Kylie and Kathryn decided that they were walking down despite it being 1.45pm in the blazing sun. Mezz and I went for another ride. There were a few families launching about, in an orgy of post luncheon expectoration. The ground at our feet is full of lunch leftovers. There were some ingenious little biodegradable plates made of leaves usually used by street vendors. They should have stuck to those leaves. India is drowning in disposable plastics. The chairlifts would start up again at 2pm said the sign. Promptly, at 2.19pm, a commotion erupted. After much gesturing and shouting “one line, one line”, the attendant was peeved to see people form themselves in to 2 or 3 lines. The chairlifts began to move.
Somehow we found ourselves at the end of the longest line as whole families of queue cutters blatantly shoved passed. It was quite entertaining to watch the boarding. This time the chairlifts appear to be moving even faster. Coming down is made more interesting as the margin for error decreases. If you can’t co-ordinate all your bits and pieces, or you are wearing an elaborate and fluttering sari, you could very well fall off the platform and go splat off the precipice.
I receive some looks of disapproval. Indian modesty requires that respectable females wear an additional sort of fabric across theirs bosoms, like the top part of the sari or the long dupatta (scarf) of the Salwar kameez (Punjabi Suit). LLBean travel pants, a Migros t-shirt and an IMD baseball cap appear to be beneath contempt. Respectable Indian women are appropriately dressed, groomed and accessorised. And they don’t walk; they swish, jingle and sway. As I later learnt, they also pluck, wax and peel with religious regularity. Personal appearance is regarded highly, notwithstanding the unwashed impoverished multitudes. It’s no wonder that the Goans despised the “freaks’ as the hippies who descended on the beaches of Goa were called.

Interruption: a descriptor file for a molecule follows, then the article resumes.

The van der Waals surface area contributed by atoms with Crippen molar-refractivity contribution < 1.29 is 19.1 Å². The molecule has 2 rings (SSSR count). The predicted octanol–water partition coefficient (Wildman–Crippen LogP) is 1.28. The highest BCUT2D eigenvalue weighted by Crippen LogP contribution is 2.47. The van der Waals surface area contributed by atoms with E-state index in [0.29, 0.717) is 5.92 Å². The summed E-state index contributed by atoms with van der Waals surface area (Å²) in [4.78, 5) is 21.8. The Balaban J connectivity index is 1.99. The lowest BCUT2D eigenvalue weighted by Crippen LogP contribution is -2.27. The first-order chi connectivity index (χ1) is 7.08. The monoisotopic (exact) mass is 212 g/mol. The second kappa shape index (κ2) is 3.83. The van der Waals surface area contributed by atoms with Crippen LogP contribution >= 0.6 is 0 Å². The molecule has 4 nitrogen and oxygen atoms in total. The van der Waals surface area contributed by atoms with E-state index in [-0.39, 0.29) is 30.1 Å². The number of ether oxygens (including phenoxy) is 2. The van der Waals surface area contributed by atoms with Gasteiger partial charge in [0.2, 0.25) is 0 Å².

Soon it was our turn, and luckily it was without incident. We descended to the other 2 ladies behind surrounded by a bunch of curious Indian guys at the chai stall.
Rajgir – Bamboo Forest Monastery was 100 acres of land accorded to the Buddha by the King Bimbisara of Rajgir in the 6th century B.C. It was the first Buddhist monastery. Budhha lived and taught there for 1 2 years. The site Vulture’s Peak was a favourite place where he enjoyed numerous sunsets. We visit the Japanese Peace Stupa on top of Ratnagiri Hill via the precarious chair lifts. They cost 25 rupees return. The stupa is not really that interesting unless you have never seen a Japanese stupa before. The view from the top is good on a clear day. The chairlifts, however, is an experience not to be missed.
First, the elaborate contraption one had to go through to get to and from the chairlifts seemed pretty extreme. It’s a cross between a waterwheel, a revolving door and some gates for sheep going to slaughter. Only one person could go through this contraption per revolution. And it takes about 10 or 12 seconds for each person. Then there’s the one second hesitation before stepping in. Soon a long line of people build up. We joke about the genius of Indian engineering thought who thought this up.
At first glance the chair lifts were deceptively similar to those commonly found in the Swiss Alps. Stepping up to the platform, the adrenaline levels go up pretty quickly. In Switzerland, these contraptions slow down to a crawl on the long embarkation platform, pick up the passenger and then speeds off again. Not here. The chairlifts here move along at the same speed on a short platform. You step on to a marked spot with your knees bent and you bum sticking out. You clutch your bag / small child / lunch tightly. The chair comes and swoops you up from behind. In case you hesitate the attendant shoves you into it. At this point you retract all you limbs (and your bag / small child / lunch if any). In the next half second, another attendant drops the cross bar in front of you and you are jerked upwards.
Shariputta (One of the Buddha's principal disciples) stupa
At the ruins of Nalanda University, 12 km away from breakfast, we engage the services of Mr. Anil Kumar, who is name-tagged and licensed by the Department of Archaeological Survey of India. It turns out to be an entertaining and educational hour. Mr. Kumar has a well rehearsed script with each paragraph prefixed by an address to me. “Sister, this was built in the 5th century. It was excavated in 1915. Sister, look here the start of the stairs for the 9 storey building.” I take it to mean that I am responsible for ensuring he gets a good fee. “The government rate is 100 rupees, sister, but this rate is since 1995. So if happy you pay as you like, sister.” He was a studious looking fellow, a bit rumpled. He used ‘sister’ effectively when he thought my attention was wandering. “Sister, there are 108 monasteries buried by the earthquake and here 11 identical monasteries are excavated, main entrance not yet discovered. Now excavation at a complete standstill by the department. Because sister, over there villages are.”